Superman: The Golden Age Newspaper Dailies: 1942-1944 by Jerry SiegelSuperman: The Golden Age Newspaper Dailies: 1942-1944 by Jerry Siegel

Superman: The Golden Age Newspaper Dailies: 1942-1944

byJerry Siegel, Whitney EllsworthIllustratorJoe Shuster

Hardcover | February 7, 2017

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The Man of Steel’s newspaper adventures ran for more than twenty-five years, from 1939 until 1966, and the vast majority of the strips remain among the rarest of all Superman collectibles. This series remedies that gap in the Superman mythos by beginning a comprehensive archival program to bring back into print every one of the Superman newspaper strips.

The premiere volume of Golden Age Superman dailies includes all strips from February 16, 1942 through October 28, 1944, and features the first appearance of the mischievous Mr. Mxyzptlk, the menace of The Monocle, the nefarious No Name, Miss Dreamface, "King" Jimmy Olsen, and the kidnapping of Santa Claus! More than 800 daily strips that are collected for the first time since their original appearance in newspapers more than 70 years ago!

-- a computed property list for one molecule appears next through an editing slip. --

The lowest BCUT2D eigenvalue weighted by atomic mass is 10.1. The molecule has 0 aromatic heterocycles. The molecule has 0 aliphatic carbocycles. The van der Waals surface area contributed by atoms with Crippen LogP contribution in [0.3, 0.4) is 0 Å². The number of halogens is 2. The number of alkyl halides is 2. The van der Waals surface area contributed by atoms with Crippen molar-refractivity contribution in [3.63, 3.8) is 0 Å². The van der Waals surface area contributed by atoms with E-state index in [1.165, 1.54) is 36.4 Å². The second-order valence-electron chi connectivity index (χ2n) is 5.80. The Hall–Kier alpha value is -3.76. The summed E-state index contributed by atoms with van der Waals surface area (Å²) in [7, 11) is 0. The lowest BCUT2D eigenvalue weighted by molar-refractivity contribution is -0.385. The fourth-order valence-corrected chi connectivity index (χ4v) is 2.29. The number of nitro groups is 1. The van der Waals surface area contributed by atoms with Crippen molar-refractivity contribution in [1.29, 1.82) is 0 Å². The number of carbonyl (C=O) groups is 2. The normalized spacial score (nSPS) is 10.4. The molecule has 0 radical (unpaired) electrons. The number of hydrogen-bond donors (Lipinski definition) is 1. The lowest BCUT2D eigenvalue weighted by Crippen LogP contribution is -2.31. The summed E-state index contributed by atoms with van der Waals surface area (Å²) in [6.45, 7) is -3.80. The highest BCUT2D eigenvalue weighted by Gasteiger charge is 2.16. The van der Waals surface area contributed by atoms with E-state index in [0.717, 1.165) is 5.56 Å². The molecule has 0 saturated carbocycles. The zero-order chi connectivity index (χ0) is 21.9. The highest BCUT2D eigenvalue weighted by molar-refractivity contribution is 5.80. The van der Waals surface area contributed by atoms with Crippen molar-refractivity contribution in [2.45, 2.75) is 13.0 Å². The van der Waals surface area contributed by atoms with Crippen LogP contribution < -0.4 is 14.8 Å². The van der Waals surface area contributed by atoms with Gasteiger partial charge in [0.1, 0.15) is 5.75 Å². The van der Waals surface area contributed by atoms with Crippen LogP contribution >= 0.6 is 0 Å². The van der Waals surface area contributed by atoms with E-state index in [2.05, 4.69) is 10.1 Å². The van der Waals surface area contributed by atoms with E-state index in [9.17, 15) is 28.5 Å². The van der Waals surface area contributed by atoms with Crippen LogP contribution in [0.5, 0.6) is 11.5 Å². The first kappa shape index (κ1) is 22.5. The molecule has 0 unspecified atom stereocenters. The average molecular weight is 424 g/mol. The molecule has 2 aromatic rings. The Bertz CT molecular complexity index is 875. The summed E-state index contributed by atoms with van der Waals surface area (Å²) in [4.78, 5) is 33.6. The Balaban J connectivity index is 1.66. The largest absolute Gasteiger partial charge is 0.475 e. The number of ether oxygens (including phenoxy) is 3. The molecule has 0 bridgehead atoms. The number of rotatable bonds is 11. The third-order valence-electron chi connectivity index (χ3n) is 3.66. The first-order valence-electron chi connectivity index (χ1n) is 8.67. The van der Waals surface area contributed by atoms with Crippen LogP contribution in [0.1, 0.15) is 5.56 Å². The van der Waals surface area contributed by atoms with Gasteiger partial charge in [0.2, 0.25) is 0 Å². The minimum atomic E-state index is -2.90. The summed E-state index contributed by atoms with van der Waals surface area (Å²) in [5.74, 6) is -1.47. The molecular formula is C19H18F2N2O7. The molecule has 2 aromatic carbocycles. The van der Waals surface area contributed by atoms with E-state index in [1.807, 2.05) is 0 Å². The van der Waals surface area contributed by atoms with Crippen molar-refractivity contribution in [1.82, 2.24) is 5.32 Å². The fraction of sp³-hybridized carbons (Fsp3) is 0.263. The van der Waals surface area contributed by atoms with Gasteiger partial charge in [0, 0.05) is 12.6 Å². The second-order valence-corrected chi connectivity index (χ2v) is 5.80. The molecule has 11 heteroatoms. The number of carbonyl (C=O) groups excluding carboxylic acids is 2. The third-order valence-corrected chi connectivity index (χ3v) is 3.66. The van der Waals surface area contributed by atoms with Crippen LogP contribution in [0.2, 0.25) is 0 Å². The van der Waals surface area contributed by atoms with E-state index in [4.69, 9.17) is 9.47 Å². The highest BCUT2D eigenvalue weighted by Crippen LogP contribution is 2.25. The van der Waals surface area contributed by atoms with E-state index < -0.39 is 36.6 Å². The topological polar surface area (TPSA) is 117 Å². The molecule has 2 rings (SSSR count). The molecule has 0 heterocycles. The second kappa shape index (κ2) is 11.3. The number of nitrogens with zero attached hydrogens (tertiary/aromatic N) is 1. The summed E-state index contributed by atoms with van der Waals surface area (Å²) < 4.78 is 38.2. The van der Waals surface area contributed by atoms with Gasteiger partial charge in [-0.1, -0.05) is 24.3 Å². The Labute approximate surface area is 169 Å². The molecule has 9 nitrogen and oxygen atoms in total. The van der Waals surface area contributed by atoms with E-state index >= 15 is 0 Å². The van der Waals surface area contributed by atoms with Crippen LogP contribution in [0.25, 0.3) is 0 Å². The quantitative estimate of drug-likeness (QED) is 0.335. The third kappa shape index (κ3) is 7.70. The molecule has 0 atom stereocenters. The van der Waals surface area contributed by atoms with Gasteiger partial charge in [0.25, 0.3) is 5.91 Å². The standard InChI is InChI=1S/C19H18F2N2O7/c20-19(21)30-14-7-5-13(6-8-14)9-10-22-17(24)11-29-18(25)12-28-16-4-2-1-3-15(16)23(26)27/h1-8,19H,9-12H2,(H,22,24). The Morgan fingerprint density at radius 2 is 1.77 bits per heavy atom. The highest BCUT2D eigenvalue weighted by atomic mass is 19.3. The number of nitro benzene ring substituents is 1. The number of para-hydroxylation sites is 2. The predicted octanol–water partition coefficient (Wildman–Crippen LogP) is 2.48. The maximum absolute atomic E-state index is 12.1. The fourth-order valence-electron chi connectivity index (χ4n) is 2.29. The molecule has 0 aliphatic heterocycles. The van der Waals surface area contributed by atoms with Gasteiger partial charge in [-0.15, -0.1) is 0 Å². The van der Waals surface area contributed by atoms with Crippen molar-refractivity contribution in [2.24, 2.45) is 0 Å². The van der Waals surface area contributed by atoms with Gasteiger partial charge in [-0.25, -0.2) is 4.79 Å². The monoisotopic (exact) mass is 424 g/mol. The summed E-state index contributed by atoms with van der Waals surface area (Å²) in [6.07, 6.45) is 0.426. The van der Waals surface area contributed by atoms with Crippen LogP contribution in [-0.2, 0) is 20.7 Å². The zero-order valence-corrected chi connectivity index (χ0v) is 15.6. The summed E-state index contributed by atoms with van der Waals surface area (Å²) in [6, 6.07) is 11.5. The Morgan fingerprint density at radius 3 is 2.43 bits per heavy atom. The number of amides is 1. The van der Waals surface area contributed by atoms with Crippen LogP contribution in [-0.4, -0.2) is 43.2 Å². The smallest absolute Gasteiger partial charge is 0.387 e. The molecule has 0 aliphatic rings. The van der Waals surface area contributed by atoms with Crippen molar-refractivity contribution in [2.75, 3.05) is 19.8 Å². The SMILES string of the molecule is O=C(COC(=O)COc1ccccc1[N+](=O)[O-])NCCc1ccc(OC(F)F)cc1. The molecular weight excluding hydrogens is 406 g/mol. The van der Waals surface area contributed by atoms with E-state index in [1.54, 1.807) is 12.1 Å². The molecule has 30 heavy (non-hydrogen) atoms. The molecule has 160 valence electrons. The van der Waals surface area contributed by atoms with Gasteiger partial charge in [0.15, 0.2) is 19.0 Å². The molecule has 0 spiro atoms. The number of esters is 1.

Wayne Boring was born in Minnesota in 1905 and studied art in his hometown, as well as the Chicago Art Institute. He became one of Joe Shuster’s early assistants in the late 1930s and eventually assumed the full drawing duties. His rendition of Superman became the most recognizable version during the 1950s and ‘60s.
Title:Superman: The Golden Age Newspaper Dailies: 1942-1944Format:HardcoverDimensions:288 pages, 11.41 × 8.88 × 1.13 inPublished:February 7, 2017Publisher:IDW PublishingLanguage:English

The following ISBNs are associated with this title:

ISBN - 10:1631403834

ISBN - 13:9781631403835

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Editorial Reviews

"Superman: The Golden Age Newspaper Dailies: 1942-1944 captures a unique slice of American history.  As for Superman, this period is among the more fascinating.  Although “truth, justice, and the American way” comes during this period from the Superman radio serials, the daily newspaper strips reflect our perception of those values on a far more global scale. It was a time when “champion of the oppressed” took on a whole new meaning." –Cinema Sentries